A court in the Netherlands also ruled that the London-based firm had concealed the dangerous nature of the waste when it was initially unloaded from a ship in Amsterdam.
It is the first time that Trafigura has been convicted of criminal charges over the environmental scandal in which 30,000 Africans were made ill when the toxic waste was dumped in Ivory Coast.
The fine was half the amount requested by Dutch prosecutors.
The Four Freedoms Medals are presented each year to men and women whose achievements have demonstrated a commitment to those principles which President Roosevelt proclaimed in his historic speech to Congress on January 6, 1941, as essential to democracy: freedom of speech and expression, freedom of worship, freedom from want, freedom from fear.On Saturday, May 29, HM The Queen and TRH The Prince of Orange and Princess Máxima will attend the awards ceremony at the Nieuwe Kerk, Middelburg, in the province of Zeeland. FDR's ancestors were from the province. In odd-numbered years the awards are presented in Hyde Park, New York.
Donderdag 27 mei krijgen we hoog bezoek in de Ruilwinkel.
Kroonprins Willem Alexander komt 's morgens naar de ruilwinkel voor een werkbezoek. Het zal een besloten bezoek zijn.
Burgemeester van der Zaag en Gedeputeerde van Waveren zullen ook aanwezig zijn bij dit voor de ruilwinkel toch heel bijzondere moment.
... the participants are weavingin and out in almost perfect harmony. The effect is positively hypnotic.
I am given to understand that what makes this video by Mark Wagenbuur special is that the main form of transportation in it is the humble bicycle. As a result the video has gone viral among treehuggers
On 10 May 1940 the Germans invaded the Netherlands and Belgium on their way to France. As they had tried more or less the same thing in the First World War the French strategy was to meet them halfway, moving into Belgium and the Southern Netherlands to stop them. As you know this wasn’t quite succesful, but some French units (including French Moroccan units) managed to get as far as Breda before retreating westwards into Zeeland. This was the reason why the Dutch surrender on the fifteenth did not include Zeeland, as that was occupied by French troops. The slow withdrawal of the French meant that on the 17th Middelburg was near the frontline, with most inhabitants fortunately evacuated already as a precaution. That day a combination of aerial and artillery bombardment by the Germans broke the last resistance in Zeeland, with the last French soldiers already having disappeared into Belgium.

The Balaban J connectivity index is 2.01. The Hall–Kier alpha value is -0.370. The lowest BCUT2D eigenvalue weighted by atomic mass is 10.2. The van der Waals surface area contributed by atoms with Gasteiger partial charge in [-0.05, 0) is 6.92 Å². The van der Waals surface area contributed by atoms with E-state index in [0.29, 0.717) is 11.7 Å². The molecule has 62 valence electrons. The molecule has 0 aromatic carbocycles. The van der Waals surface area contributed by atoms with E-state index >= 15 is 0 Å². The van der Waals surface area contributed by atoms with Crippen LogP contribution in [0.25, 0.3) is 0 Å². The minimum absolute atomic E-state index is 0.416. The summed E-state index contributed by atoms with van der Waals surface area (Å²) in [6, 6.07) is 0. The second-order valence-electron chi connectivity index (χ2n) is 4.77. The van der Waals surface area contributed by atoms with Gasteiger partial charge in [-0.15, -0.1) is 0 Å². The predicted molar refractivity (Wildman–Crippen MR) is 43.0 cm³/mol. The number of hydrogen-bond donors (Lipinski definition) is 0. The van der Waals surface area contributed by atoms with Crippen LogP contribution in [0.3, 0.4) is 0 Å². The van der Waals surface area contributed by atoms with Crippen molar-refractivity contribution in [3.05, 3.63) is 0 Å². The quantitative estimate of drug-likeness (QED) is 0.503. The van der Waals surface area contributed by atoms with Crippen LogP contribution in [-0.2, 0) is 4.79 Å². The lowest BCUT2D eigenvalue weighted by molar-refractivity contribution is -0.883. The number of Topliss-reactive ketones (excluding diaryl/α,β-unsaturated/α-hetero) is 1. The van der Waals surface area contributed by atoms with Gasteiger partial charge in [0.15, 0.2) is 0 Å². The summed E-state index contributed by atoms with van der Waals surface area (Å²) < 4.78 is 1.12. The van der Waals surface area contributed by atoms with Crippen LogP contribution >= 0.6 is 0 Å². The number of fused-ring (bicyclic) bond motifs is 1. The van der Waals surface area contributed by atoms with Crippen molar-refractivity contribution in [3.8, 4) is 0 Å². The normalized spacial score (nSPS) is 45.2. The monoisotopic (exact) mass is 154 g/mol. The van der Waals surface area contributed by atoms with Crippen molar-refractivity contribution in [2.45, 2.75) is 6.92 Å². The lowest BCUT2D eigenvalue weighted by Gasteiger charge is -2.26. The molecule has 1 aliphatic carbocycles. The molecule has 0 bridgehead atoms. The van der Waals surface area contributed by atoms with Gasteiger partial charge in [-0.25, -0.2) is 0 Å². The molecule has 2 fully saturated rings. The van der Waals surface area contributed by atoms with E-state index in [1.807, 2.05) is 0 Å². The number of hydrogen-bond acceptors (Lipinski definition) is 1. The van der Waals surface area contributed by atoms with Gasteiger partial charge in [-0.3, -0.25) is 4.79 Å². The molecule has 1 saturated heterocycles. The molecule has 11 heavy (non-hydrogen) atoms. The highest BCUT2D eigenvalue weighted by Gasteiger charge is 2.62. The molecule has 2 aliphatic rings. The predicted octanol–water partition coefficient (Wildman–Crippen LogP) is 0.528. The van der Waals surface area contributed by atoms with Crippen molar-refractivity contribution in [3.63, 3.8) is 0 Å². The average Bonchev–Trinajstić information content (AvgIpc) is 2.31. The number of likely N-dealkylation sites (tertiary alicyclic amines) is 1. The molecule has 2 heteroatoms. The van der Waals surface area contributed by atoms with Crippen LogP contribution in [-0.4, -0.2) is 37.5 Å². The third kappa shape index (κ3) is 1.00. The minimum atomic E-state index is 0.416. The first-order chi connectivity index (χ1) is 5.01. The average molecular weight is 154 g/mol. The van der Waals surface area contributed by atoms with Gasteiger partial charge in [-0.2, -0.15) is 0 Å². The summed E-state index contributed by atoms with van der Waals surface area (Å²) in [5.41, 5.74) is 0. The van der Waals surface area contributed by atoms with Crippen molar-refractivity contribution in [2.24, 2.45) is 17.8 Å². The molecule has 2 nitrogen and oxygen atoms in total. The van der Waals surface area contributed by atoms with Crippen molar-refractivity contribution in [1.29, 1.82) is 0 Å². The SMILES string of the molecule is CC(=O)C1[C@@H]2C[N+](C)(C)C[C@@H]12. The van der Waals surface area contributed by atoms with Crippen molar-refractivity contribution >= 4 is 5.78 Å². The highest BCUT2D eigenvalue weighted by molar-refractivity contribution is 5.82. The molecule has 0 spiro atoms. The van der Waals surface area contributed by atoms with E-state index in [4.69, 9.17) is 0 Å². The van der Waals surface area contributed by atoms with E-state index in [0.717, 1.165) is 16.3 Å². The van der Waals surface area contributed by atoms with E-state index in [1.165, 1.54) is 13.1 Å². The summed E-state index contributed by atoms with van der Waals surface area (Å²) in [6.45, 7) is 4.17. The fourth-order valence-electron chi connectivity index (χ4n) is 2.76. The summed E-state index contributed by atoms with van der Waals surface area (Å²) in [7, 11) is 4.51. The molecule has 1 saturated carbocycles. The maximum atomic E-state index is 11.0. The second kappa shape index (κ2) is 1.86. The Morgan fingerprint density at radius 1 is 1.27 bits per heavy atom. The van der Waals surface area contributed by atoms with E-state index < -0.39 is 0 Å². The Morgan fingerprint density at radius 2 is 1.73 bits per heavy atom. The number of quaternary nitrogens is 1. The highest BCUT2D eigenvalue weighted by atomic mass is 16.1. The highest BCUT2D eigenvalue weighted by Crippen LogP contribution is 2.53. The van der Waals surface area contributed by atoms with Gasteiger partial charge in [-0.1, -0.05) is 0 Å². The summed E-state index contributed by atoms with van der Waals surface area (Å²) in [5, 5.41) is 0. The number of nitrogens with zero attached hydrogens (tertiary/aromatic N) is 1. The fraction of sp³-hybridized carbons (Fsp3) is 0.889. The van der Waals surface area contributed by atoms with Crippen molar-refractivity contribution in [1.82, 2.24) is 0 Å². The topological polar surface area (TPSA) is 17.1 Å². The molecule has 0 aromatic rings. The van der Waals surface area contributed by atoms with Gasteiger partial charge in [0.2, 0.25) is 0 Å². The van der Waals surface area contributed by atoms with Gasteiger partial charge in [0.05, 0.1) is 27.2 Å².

Twentytwo people died in the bombardment, which could have been much higher had there been no evacuation. The material devastation however was enormous, with most of the historical centre — some parts dating back to around 800 CE — destroyed. Some 253 houses and 320 shops and other business buildings were destroyed, as well as another 18 or so public buildings, including the old abbey and the city hall. The evacuation may have saved lifes, but it also meant there were few people other than the voluntary fire fighters available to extinguish the many small fires that the bombardment started; much of the damage therefore was done by fire rather than explosion. That it was such nice, warm, dry spring weather didn’t help either…
Unlike Rotterdam the bombardment was not intended as a terror bombardment, but a tactical decision to break the remaining resistance in Zeeland. The Germans supposed that Middelburg was were the French units had their headquarters and allegedly also believe there were artillery and anti-aircraft guns in place in the city, which was not the case. These reasons for the bombardment do not excuse the crime of course, but do make the bombardment more understandable than that of Rotterdam.
The nine-year-old boy who survived Wednesday's air crash in Tripoli is to be flown back to the Netherlands on Saturday, Ed Kronenburg, who is in charge of the Dutch crash team in Libya said on Friday.The boy's relatives are en route to Tripoli, according to (Dutch) Volkskrant.
In the meantime, the Libyan authorities have taken steps to improve security around the boy to ensure his privacy.
The Telegraaf newspaper caused disbelief on Friday morning by publishing a short phone conversation made with the boy via a doctor's mobile phone. Deputy prime minister André Rouvoet called the paper 'shameless'.
In a statement, the newspaper stressed the reporter had said nothing about the accident or the fact the boy's parents were killed.
I think the idea of a bomb attack crossed everybody's mind in the flash of a second at that moment, and I didn't even hear that "bom, bom". It's also neglected that the one part of the crowd got frightened by the panic of the other part of the crowd. My initial fear was getting trampled and trapped in this "stampede" as well as what was going to happen next...It's not as if people were in a moving crowd initally. They were still, silent, in an almost meditative state on what was happening in front of the monument. Just look at the Remembrance ceremony at about 01:13:32 on this (Silverlight) video.
Terrifying. - a witness to the Remembrance Day disruption